old-style lecture hall March 7, 2017

A Different Take on “Did I Miss Anything Important?”

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When students ask us, as they occasionally do, “I wasn’t in class yesterday. Did I miss anything important?” most of us feel at least a bit of disrespect and some aggravation. If we take the question at face value, it implies that the student thinks at least some of what we do in class might not actually be important. Judging from a search of online forums, instructors’ responses range from genuine interest in helping students understand what they missed and how to make up for it, to contempt exemplified by sarcastic comments such as, “No, since you weren’t present we just filled time until the class was over.” The former response was illustrated in a 2014 article in The Teaching Professor,by Rocky Dailey, who also noted that some absences may be considered more legitimate than others (e.g., due to a student’s participating in an institution-sanctioned activity rather than just deciding not to show up). In those cases, I may feel more inclined to give the student some of my time and effort to help make up for the absence.

My focus here is neither on deciding how to respond to the student nor on the plethora of reasons that students give for missing a class. Instead, I want to turn the question around. Why do students ask this question and, more important, what does it say about my course when they do? I’m particularly concerned about students who still ask the question even after they’ve attended several class for sessions. By that time students have experienced what goes on in my classes, and I take asking whether anything important happened in class as a sign of one or all of the following:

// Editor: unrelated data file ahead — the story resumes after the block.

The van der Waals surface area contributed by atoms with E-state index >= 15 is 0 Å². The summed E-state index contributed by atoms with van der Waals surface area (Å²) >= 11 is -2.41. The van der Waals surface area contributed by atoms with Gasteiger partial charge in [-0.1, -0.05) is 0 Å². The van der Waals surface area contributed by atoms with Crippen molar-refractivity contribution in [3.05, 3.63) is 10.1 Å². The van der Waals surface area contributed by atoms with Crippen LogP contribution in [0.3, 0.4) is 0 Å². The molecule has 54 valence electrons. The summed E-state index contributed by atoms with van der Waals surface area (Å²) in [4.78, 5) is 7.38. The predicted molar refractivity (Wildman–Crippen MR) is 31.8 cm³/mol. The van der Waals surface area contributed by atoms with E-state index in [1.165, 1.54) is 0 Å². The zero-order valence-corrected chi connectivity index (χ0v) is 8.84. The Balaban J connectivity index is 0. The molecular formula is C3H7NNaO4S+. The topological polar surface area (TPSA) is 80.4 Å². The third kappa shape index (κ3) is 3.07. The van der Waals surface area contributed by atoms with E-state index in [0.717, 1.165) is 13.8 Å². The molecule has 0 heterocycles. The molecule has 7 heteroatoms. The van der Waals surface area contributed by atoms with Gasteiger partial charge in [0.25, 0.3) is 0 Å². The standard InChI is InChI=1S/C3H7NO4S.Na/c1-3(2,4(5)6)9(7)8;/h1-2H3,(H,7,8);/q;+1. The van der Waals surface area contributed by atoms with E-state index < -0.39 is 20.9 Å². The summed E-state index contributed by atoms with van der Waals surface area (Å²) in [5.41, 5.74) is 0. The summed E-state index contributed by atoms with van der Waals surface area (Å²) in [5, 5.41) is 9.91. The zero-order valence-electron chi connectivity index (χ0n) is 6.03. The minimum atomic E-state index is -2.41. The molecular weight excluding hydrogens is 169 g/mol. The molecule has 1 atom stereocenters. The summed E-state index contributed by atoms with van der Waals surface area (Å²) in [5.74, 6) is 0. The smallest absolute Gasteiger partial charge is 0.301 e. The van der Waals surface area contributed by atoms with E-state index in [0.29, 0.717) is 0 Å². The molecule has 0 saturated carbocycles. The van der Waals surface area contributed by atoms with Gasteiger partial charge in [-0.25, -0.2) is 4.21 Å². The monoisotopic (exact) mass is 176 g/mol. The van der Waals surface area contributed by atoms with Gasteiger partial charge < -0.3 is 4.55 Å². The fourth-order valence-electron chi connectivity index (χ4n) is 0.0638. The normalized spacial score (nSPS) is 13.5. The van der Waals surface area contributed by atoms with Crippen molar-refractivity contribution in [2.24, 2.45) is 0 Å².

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Professor standing a lectern January 3, 2017

Compulsory Attendance Policies: An Interesting Finding

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Previous research and firsthand experience for most of us verify that attendance in class improves performance. Many of our students would still like to believe otherwise, but the positive relationship between attendance and performance reported in the research is robust and long-standing.

In a good example of research that goes beyond replicating what is well established, a group of business faculty members explored the attendance-performance connection in a more nuanced way. They studied the effects of a compulsory attendance policy on absenteeism and grades, as others have, but they looked specifically at the relationship for high- and low-achieving students.

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August 21, 2012

Do Attendance Policies Influence Student Learning?

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Most college teachers don’t need research results to confirm that class attendance is a problem for many students. Some skip occasionally, others regularly; and some we see for the first time on exam days. Most faculty believe that students learn the material much better when they regularly attend class, and hence policies that require attendance are now the norm in many (could we say most?) classrooms.